As part of the Inquiry in the Upper Midwest project, professional development is available to help teachers use primary sources, inquiry strategies, and culturally relevant pedagogy in the classroom. Book a live presentation or watch the recorded sessions below. Watch this page, Facebook, Twitter, or subscribe to the History Education e-Newsletter for updates.
Book a live presentation
Book a free one-hour presentation about culturally relevant pedagogy! Choose from the sessions below. Sessions can be in-person or online, depending on your location. Sessions are appropriate for K-16 educators and pre-service teachers. Contact Jessica Ellison with your presentation request.
Culturally Relevant Pedagogy and Primary Sources
Introduction to CRP in social studies. What is culturally relevant pedagogy, and how can we apply it in social studies instruction? In this session, educators will learn the basics of CRP and how primary sources can support CRP in their classrooms.
Working Toward a More Culturally Relevant Classroom
Advanced CRP in social studies. If you understand the basics of CRP and would like strategies to apply this lens in your instruction, this session is for you. Learn four methods for adapting your classroom to be a more culturally relevant space.
Analyzing Photographs for Bias
All photographs, current and historical, have bias. In this session, learn strategies to analyze historical photographs with your students, to better understand how photographs are curated and shape our perceptions.
Leveraging Maps with CRP
Maps are amazing social studies tools, but can feel daunting with our youngest learners. In this session, learn to use maps in a culturally relevant and age-appropriate way, including a focus on student creation of community maps.
CRP content and strategies
Show Me The Evidence: Culturally Relevant Pedagogy & Primary Sources with Dr. Gloria Ladson-Billings
Watch Dr. Gloria Ladson-Billings, the educational researcher who developed the culturally relevant pedagogical framework, give her keynote for the Inquiry in the Upper Midwest summer institute hosted at the Minnesota History Center on August 2, 2022.
Addressing issues of social justice in the classroom can be, in many teaching contexts, controversial. Primary sources provide tools through which educators can frame these conversations rooted in the past and use them as bridges to address current critical social justice issues. This session with Dr. Jean Swindle (East Tennessee State University) will demonstrate how primary sources can be used as bridges in courageous conversations and how to map historical events and narratives onto contemporary issues.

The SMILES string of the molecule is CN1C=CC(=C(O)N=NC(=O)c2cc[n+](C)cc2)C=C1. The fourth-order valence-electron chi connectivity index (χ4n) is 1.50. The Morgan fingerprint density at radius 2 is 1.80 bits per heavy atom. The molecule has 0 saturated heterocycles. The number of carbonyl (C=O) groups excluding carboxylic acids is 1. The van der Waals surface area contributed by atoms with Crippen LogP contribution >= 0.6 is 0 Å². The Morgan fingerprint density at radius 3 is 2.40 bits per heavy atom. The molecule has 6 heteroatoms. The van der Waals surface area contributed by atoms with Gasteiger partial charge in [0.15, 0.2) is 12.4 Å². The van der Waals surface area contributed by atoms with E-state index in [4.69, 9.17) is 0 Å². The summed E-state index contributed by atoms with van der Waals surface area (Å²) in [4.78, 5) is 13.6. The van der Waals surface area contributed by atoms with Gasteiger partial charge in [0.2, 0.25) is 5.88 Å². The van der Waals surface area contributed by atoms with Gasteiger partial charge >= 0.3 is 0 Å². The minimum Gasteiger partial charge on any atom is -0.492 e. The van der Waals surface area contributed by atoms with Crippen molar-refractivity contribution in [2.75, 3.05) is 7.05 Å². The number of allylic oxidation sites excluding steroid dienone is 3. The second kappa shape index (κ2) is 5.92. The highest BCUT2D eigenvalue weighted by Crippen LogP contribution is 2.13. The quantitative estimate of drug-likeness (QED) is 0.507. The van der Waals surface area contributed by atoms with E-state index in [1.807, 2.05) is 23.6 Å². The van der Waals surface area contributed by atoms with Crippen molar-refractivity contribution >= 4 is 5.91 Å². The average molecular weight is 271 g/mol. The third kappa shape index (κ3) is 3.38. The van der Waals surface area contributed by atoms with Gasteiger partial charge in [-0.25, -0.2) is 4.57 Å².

Connecting Past and Present
Using current and historical struggles for suffrage as examples, this webinar aligns modern political advocacy to movements of the past, highlighting ways educators can connect current events to history. We examine Library of Congress and other sources about the fights for the 15th, 19th and 26th amendments and share strategies to extend the inquiry arc into civic engagements.
CRP in Elementary
Join Jehanne Beaton from the University of Minnesota as she provides a brief introduction to culturally relevant pedagogy, and then models a second grade lesson that has students analyzing primary sources from the Library of Congress collections.
Using primary sources in the classroom
Finding and Evaluating
Primary sources are powerful teaching tools, but can sometimes be a challenge to track down. Get some quick tips for finding relevant, reliable primary sources and ideas for evaluating those sources with your students.
Making Primary Sources Accessible
Using the principles of disciplinary literacy, this webinar explores explicit, specific strategies teachers can use to make primary sources accessible to students with varying skill and ability levels.
Analyzing primary sources
Analyzing Sound Recordings
Kate Stower from the Minnesota Historical Society shares sound recordings selected from the Library of Congress and models primary source analysis of the song “Don’t Bite the Hand That’s Feeding You.”